Norovirus cases linked to oysters in Tomales Bay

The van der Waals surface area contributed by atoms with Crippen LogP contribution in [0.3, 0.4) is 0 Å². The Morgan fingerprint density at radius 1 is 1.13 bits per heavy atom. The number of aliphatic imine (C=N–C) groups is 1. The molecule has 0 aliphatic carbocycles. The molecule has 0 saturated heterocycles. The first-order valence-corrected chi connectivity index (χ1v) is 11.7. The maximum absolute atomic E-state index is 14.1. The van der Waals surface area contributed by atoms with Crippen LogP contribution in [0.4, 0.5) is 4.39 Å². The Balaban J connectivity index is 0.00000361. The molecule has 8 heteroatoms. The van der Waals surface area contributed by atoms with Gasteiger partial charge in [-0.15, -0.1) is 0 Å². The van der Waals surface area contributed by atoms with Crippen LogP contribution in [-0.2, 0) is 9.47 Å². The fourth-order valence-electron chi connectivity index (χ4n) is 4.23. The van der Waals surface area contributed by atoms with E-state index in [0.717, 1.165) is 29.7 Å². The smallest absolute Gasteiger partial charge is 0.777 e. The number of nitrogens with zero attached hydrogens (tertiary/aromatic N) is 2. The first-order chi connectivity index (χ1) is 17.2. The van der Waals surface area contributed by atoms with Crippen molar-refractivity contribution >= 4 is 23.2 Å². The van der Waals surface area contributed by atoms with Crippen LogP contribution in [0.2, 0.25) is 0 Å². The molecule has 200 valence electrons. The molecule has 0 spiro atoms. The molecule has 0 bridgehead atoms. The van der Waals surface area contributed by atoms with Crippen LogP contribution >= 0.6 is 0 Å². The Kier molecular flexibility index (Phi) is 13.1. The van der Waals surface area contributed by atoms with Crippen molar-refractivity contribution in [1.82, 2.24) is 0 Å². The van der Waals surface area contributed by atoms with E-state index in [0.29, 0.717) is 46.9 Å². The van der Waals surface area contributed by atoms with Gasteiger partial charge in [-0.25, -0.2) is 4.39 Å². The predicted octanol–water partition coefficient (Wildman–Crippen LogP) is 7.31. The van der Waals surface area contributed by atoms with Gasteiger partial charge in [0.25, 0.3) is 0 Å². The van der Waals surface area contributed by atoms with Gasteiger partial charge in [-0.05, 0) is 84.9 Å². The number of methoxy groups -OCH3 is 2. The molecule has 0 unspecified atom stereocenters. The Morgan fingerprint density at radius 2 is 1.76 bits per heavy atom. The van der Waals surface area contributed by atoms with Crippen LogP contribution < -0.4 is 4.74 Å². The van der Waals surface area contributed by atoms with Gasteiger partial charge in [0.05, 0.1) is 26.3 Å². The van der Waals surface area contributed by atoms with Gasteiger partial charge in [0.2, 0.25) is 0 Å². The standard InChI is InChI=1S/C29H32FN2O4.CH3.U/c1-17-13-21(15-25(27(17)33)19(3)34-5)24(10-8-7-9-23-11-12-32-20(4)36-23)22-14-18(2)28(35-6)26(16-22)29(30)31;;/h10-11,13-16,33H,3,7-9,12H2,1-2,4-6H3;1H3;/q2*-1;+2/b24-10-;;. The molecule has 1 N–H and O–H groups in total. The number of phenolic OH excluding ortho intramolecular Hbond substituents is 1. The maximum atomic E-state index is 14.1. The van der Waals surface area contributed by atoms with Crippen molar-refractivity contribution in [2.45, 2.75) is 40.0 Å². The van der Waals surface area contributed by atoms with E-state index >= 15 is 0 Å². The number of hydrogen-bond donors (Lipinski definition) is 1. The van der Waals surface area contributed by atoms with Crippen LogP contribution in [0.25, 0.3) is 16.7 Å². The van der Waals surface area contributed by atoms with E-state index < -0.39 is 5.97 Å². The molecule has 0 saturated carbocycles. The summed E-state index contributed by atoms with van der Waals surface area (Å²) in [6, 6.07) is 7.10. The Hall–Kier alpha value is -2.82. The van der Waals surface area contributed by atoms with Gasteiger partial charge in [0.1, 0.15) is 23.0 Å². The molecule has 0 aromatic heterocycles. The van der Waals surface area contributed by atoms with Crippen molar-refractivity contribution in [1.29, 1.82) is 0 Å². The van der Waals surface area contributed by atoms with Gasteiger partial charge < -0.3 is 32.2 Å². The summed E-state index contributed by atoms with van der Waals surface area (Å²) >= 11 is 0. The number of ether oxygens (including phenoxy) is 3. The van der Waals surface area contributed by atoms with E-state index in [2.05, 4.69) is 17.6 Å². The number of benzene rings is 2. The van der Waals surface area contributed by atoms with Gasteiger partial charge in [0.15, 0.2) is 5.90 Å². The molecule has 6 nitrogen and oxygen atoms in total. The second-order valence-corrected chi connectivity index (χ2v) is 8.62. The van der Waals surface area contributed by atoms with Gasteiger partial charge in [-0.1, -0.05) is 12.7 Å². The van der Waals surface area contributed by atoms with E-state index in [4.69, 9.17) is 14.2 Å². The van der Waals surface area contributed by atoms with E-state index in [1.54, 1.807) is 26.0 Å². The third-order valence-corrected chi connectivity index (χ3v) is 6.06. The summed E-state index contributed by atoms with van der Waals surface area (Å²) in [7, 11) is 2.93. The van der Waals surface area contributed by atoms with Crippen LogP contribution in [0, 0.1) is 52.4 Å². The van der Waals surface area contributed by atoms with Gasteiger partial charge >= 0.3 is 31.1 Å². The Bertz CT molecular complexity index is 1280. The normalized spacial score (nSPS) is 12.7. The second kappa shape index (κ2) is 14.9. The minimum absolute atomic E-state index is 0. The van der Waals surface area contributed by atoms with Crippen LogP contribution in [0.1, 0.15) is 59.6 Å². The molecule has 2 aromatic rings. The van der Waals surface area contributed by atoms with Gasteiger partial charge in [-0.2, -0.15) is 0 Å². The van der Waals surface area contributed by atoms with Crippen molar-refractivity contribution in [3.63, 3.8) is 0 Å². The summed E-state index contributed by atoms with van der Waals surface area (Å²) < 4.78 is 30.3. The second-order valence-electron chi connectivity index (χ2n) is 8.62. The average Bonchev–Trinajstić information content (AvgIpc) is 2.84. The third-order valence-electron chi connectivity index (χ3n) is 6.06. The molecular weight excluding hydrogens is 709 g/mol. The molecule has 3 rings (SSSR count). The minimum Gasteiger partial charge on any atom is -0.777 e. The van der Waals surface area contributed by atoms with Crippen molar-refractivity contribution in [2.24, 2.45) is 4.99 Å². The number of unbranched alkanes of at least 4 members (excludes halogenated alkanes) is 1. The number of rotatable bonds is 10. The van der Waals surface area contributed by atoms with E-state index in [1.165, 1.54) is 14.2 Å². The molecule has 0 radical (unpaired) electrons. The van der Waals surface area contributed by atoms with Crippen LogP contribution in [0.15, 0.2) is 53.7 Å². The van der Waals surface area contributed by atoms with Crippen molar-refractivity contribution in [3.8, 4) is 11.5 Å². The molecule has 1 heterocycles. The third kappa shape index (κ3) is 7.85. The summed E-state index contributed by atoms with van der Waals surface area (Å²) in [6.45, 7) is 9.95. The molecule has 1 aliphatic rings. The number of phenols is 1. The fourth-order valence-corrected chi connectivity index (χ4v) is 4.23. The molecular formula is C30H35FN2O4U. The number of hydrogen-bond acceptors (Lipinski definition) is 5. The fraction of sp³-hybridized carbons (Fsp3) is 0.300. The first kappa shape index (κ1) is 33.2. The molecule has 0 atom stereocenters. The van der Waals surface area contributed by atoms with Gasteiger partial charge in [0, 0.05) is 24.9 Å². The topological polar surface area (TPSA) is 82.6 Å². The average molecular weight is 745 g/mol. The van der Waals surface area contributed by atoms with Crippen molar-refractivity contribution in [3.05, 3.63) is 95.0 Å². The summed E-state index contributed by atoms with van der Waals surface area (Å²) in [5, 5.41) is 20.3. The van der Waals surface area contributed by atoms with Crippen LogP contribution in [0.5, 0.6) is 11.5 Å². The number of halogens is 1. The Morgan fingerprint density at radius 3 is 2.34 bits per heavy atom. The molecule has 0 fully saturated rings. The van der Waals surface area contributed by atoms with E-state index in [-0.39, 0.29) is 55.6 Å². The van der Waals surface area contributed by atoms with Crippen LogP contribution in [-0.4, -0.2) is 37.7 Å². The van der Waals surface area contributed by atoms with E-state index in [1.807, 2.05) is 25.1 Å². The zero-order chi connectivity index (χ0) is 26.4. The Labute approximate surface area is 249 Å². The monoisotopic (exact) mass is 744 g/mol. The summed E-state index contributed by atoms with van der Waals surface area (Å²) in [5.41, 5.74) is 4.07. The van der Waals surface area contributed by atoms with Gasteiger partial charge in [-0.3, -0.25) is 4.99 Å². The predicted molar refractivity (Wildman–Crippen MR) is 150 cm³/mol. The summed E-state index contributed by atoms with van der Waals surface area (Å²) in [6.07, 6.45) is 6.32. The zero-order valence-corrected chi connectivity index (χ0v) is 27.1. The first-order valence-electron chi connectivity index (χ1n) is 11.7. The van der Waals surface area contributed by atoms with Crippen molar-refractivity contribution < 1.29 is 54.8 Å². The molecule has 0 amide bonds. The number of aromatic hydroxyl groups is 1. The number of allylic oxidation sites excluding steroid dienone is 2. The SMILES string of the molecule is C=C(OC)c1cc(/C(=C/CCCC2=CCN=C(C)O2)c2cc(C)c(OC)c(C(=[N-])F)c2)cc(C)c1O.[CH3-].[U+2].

Tomales Bay oysters infected with a norovirus prompted the California Department of Public Health to intervene early this month. On Jan. 4, the public health department shut down oyster harvesting and recalled a batch of oysters sold by Hog Island Oyster Company to a host of West Marin and Bay Area restaurants. The closure remains in effect, though the farm is open and selling product from other regions. Dr. Matt Willis, Marin County’s public health officer, said the virus was likely in the water itself. He confirmed 44 cases of norovirus primarily between Dec. 29 and Jan. 5 across the Bay Area; seven were Marin residents. Based on interviews with the sick people and stool samples, the health department pinpointed the virus and its source. Dr. Willis said it is uncommon for a norovirus outbreak to be linked to oysters; the last instance was 20 years ago. State health officials are now continuously sampling oysters in the bay for norovirus, as well as, for vibrio parahaemolyticus, the bacteria that more often causes oyster-related foodborne illness. The state will determine when to re-open the bay, which it typically closes intermittently during the rainy season.